Remember the Alamo

History turns to legend, and legends inevitably leave pieces of the truth behind.

Everyone who grew up in Texas, especially those like me who grew up in San Antonio, knows what happened at the Alamo 180 years ago today.

The Battle of the Alamo shaped our identity as Texans and helped to make this state, for both good and ill, what it is today. So remember the Alamo today, but also remember that history is more art than science—a human endeavor subject to our faulty memories and romanticized notions of the past.

Theodore Gentilz (Texas State Library) [Public domain], via Wikimedia Commons Continue reading


The Real Meaning of Cinco de Mayo: A Conversation with Myself

Today is May 5, or Cinco de Mayo, a celebration of, uh, um…..

Well, honestly, more than a few people seem to have no idea what Cinco de Mayo is actually about.

I know what it’s about.

You do?

Yup. It’s about having a big-ass PAR-TAAAAAAAAAAAAAAA—ow! What the hell, man!

Oh stop it, you’re fine.

Why the hell did you slap me?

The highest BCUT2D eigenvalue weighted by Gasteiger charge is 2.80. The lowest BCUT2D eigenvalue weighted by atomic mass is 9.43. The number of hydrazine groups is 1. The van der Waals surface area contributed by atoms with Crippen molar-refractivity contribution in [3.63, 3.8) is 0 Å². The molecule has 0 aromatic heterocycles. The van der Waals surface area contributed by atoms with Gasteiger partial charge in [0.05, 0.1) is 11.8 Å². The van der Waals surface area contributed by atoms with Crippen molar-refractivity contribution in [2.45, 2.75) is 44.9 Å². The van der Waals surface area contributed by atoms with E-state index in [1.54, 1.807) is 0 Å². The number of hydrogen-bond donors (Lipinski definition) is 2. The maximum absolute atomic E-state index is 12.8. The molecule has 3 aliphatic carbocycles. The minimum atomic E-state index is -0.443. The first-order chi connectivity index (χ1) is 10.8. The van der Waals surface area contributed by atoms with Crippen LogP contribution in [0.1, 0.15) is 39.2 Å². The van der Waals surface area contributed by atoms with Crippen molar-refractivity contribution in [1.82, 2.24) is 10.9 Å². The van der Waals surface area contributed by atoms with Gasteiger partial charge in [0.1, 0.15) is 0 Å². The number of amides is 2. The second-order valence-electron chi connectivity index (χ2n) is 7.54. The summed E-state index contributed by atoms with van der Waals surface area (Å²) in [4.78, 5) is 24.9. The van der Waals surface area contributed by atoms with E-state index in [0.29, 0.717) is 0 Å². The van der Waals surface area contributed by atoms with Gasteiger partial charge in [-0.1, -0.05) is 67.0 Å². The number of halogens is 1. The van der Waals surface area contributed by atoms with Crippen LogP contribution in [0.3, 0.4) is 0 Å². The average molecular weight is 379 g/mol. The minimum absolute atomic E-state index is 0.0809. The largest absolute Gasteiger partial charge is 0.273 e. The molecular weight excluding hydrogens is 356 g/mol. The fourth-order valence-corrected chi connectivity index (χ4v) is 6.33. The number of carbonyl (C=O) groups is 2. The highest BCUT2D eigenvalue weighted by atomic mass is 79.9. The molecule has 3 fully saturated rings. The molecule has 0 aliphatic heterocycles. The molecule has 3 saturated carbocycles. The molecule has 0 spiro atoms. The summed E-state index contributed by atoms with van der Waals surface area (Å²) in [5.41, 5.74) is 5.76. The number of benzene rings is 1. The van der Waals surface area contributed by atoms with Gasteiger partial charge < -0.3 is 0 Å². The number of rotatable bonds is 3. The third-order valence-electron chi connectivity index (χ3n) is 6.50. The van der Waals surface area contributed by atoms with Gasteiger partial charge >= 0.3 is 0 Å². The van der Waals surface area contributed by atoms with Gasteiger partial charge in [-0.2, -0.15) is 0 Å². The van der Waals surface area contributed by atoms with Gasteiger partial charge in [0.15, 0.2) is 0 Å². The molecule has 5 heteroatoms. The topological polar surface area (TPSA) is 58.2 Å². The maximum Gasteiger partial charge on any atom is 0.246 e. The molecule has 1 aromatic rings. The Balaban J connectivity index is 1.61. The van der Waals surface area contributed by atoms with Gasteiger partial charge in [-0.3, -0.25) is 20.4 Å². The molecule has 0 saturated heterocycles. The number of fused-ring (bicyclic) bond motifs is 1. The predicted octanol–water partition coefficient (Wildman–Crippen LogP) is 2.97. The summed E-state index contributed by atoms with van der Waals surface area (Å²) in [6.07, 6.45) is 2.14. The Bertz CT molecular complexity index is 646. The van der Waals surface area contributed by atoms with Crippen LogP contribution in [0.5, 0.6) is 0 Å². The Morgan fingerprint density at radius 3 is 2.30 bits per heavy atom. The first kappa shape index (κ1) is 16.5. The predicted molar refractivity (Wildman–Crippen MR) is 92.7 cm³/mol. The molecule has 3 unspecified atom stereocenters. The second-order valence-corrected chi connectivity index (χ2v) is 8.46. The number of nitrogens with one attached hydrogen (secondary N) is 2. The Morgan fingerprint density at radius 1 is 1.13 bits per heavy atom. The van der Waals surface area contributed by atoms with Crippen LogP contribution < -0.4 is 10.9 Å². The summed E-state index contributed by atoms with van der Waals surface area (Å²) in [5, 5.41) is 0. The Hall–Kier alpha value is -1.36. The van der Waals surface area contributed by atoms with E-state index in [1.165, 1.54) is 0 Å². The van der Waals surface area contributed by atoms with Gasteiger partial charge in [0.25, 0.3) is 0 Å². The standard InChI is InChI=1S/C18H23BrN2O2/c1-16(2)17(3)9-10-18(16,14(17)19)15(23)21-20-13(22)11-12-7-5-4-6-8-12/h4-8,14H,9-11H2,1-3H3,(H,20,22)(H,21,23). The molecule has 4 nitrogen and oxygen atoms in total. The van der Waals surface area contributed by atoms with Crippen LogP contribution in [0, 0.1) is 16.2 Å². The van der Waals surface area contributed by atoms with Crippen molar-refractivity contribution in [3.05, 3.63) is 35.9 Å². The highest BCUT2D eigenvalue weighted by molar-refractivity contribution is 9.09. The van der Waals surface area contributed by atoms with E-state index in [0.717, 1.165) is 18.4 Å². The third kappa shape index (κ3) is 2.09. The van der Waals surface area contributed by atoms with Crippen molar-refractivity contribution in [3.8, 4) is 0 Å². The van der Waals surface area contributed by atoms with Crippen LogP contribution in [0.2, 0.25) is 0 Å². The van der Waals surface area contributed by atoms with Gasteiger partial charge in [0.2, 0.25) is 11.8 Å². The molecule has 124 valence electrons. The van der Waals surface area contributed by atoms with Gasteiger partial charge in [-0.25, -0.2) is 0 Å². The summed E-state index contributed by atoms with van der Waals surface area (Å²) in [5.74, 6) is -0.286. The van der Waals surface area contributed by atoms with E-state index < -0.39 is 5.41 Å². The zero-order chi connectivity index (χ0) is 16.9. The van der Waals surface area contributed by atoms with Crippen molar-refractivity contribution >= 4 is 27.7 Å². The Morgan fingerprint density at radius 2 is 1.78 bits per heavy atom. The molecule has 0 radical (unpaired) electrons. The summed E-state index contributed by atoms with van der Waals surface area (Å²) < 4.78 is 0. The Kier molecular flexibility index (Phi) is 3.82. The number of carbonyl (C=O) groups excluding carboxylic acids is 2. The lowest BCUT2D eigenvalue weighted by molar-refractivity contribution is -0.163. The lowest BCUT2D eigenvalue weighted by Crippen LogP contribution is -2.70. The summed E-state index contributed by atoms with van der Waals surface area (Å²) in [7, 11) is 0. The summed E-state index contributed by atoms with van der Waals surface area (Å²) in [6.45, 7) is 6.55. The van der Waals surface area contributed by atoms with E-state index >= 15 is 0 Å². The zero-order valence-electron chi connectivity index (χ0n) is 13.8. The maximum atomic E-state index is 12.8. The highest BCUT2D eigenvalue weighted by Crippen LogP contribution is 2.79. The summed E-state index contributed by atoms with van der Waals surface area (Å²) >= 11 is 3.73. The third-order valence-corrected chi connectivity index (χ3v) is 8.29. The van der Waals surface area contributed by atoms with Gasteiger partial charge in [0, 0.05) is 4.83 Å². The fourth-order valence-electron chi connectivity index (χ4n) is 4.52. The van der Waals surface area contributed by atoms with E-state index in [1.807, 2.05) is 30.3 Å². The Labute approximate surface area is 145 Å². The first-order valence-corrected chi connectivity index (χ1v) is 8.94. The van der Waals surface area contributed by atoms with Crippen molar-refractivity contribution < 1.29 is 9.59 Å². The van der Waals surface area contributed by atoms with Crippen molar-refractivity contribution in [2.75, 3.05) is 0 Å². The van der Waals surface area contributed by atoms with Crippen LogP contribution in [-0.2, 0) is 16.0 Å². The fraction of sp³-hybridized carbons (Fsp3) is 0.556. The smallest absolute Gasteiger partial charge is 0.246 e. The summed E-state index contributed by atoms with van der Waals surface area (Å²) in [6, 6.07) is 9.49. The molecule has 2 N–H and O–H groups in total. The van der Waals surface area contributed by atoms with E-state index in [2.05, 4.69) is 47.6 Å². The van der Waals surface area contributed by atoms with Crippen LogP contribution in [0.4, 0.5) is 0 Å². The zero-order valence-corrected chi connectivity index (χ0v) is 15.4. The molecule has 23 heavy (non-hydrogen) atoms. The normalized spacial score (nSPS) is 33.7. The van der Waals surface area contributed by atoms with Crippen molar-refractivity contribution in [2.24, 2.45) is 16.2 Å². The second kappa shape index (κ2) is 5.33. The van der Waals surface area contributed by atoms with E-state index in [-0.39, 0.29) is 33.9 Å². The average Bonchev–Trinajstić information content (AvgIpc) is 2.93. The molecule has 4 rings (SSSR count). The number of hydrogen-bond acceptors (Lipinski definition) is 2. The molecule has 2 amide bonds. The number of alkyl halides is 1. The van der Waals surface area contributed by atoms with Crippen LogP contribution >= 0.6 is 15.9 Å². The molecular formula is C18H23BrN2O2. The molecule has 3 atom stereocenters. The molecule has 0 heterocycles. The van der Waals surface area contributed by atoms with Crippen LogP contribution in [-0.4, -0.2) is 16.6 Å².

It needed to happen. You’re being an idiot. You don’t really know what Cinco de Mayo is about, either, do you?

It’s like the 4th of July for Mexico, right?

I know that’s not it. Let’s hit the interwebz. [Googles.] Huh, that’s interesting.

What? Let me see!

Cinco de Mayo is, traditionally speaking, a celebration of Mexico’s victory over French forces at the Battle of Puebla in 1862.


Not pictured: The Ark of the Covenant.

Wait, French forces? What’s that about?

The French invaded Mexico in 1861 after the Mexican president, Benito Juárez, stopped making interest payments to foreign-government creditors. French Emperor Napoleon III, supported at first by Britain and Spain, claimed that the invasion was necessary to ensure free trade between Europe and Latin America.

That sounds like kind of a big deal. Wouldn’t the U.S. have gotten involved? Continue reading